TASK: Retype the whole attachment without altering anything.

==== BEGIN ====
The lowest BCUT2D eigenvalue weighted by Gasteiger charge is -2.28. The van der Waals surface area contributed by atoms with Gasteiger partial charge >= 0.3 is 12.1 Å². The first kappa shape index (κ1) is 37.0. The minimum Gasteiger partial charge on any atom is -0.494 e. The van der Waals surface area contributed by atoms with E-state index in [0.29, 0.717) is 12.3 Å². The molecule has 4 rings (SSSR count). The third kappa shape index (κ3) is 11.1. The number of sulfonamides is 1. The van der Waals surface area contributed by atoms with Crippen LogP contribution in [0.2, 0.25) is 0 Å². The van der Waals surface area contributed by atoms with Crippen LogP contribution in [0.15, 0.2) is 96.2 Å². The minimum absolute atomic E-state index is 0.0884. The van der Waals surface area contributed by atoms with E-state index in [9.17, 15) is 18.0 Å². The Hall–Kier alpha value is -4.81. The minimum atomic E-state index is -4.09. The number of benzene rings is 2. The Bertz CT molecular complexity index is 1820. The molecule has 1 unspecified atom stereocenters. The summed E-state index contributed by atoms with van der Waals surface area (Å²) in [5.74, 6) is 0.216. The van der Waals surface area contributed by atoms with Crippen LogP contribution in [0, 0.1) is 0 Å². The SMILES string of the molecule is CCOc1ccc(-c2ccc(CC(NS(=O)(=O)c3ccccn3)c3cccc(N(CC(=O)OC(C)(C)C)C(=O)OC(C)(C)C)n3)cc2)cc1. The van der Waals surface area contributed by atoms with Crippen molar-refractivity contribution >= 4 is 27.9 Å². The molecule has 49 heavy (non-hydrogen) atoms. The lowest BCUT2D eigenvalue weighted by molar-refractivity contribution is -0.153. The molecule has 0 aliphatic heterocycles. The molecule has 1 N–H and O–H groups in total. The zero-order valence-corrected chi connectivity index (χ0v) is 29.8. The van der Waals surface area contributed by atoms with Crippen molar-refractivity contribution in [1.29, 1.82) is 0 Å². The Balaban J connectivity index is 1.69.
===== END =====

The lowest BCUT2D eigenvalue weighted by Gasteiger charge is -2.28. The van der Waals surface area contributed by atoms with Gasteiger partial charge >= 0.3 is 12.1 Å². The first kappa shape index (κ1) is 37.0. The minimum Gasteiger partial charge on any atom is -0.494 e. The van der Waals surface area contributed by atoms with E-state index in [0.29, 0.717) is 12.3 Å². The molecule has 4 rings (SSSR count). The third kappa shape index (κ3) is 11.1. The number of sulfonamides is 1. The van der Waals surface area contributed by atoms with Crippen LogP contribution in [0.2, 0.25) is 0 Å². The van der Waals surface area contributed by atoms with Crippen LogP contribution in [0.15, 0.2) is 96.2 Å². The minimum absolute atomic E-state index is 0.0884. The van der Waals surface area contributed by atoms with E-state index in [9.17, 15) is 18.0 Å². The Hall–Kier alpha value is -4.81. The minimum atomic E-state index is -4.09. The number of benzene rings is 2. The Bertz CT molecular complexity index is 1820. The molecule has 1 unspecified atom stereocenters. The summed E-state index contributed by atoms with van der Waals surface area (Å²) in [5.74, 6) is 0.216. The van der Waals surface area contributed by atoms with Crippen LogP contribution in [0, 0.1) is 0 Å². The SMILES string of the molecule is CCOc1ccc(-c2ccc(CC(NS(=O)(=O)c3ccccn3)c3cccc(N(CC(=O)OC(C)(C)C)C(=O)OC(C)(C)C)n3)cc2)cc1. The van der Waals surface area contributed by atoms with Crippen molar-refractivity contribution >= 4 is 27.9 Å². The molecule has 49 heavy (non-hydrogen) atoms. The lowest BCUT2D eigenvalue weighted by molar-refractivity contribution is -0.153. The molecule has 0 aliphatic heterocycles. The molecule has 1 N–H and O–H groups in total. The zero-order valence-corrected chi connectivity index (χ0v) is 29.8. The van der Waals surface area contributed by atoms with Crippen molar-refractivity contribution in [1.29, 1.82) is 0 Å². The Balaban J connectivity index is 1.69.